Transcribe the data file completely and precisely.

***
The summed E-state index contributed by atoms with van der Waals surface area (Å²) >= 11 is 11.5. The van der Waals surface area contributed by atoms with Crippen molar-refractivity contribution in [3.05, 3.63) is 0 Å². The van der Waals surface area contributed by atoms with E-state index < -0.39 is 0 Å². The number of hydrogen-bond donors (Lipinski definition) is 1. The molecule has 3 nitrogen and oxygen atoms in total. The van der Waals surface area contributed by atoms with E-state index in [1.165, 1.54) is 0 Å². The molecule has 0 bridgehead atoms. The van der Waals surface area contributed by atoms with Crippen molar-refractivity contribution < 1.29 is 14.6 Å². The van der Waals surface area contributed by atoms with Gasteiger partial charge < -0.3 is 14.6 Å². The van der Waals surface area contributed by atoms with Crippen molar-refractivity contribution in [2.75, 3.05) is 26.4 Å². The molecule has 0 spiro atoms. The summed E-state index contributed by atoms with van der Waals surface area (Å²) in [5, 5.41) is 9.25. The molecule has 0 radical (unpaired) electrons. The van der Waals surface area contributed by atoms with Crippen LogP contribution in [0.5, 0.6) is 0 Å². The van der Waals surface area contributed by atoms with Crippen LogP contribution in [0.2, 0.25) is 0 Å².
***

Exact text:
The summed E-state index contributed by atoms with van der Waals surface area (Å²) >= 11 is 11.5. The van der Waals surface area contributed by atoms with Crippen molar-refractivity contribution in [3.05, 3.63) is 0 Å². The van der Waals surface area contributed by atoms with E-state index < -0.39 is 0 Å². The number of hydrogen-bond donors (Lipinski definition) is 1. The molecule has 3 nitrogen and oxygen atoms in total. The van der Waals surface area contributed by atoms with E-state index in [1.165, 1.54) is 0 Å². The molecule has 0 bridgehead atoms. The van der Waals surface area contributed by atoms with Crippen molar-refractivity contribution < 1.29 is 14.6 Å². The van der Waals surface area contributed by atoms with Gasteiger partial charge < -0.3 is 14.6 Å². The van der Waals surface area contributed by atoms with Crippen molar-refractivity contribution in [2.75, 3.05) is 26.4 Å². The molecule has 0 spiro atoms. The summed E-state index contributed by atoms with van der Waals surface area (Å²) in [5, 5.41) is 9.25. The molecule has 0 radical (unpaired) electrons. The van der Waals surface area contributed by atoms with Crippen LogP contribution in [0.5, 0.6) is 0 Å². The van der Waals surface area contributed by atoms with Crippen LogP contribution in [0.2, 0.25) is 0 Å².